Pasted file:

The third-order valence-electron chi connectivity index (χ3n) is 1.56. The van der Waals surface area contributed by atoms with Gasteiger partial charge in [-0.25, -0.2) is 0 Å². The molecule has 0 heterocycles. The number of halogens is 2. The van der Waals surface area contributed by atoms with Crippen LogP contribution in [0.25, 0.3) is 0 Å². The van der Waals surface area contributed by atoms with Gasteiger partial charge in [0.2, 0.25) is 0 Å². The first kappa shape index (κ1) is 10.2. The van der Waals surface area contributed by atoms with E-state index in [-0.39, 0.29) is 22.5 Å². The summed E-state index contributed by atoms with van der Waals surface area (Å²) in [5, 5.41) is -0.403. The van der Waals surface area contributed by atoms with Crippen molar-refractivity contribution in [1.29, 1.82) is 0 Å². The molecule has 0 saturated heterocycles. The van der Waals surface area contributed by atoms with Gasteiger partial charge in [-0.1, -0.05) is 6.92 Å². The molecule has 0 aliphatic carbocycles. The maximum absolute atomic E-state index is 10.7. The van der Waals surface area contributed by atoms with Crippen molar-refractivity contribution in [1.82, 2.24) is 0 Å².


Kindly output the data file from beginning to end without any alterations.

The third-order valence-electron chi connectivity index (χ3n) is 1.56. The van der Waals surface area contributed by atoms with Gasteiger partial charge in [-0.25, -0.2) is 0 Å². The molecule has 0 heterocycles. The number of halogens is 2. The van der Waals surface area contributed by atoms with Crippen LogP contribution in [0.25, 0.3) is 0 Å². The van der Waals surface area contributed by atoms with Gasteiger partial charge in [0.2, 0.25) is 0 Å². The first kappa shape index (κ1) is 10.2. The van der Waals surface area contributed by atoms with E-state index in [-0.39, 0.29) is 22.5 Å². The summed E-state index contributed by atoms with van der Waals surface area (Å²) in [5, 5.41) is -0.403. The van der Waals surface area contributed by atoms with Crippen molar-refractivity contribution in [1.29, 1.82) is 0 Å². The molecule has 0 saturated heterocycles. The van der Waals surface area contributed by atoms with Gasteiger partial charge in [-0.1, -0.05) is 6.92 Å². The molecule has 0 aliphatic carbocycles. The maximum absolute atomic E-state index is 10.7. The van der Waals surface area contributed by atoms with Crippen molar-refractivity contribution in [1.82, 2.24) is 0 Å².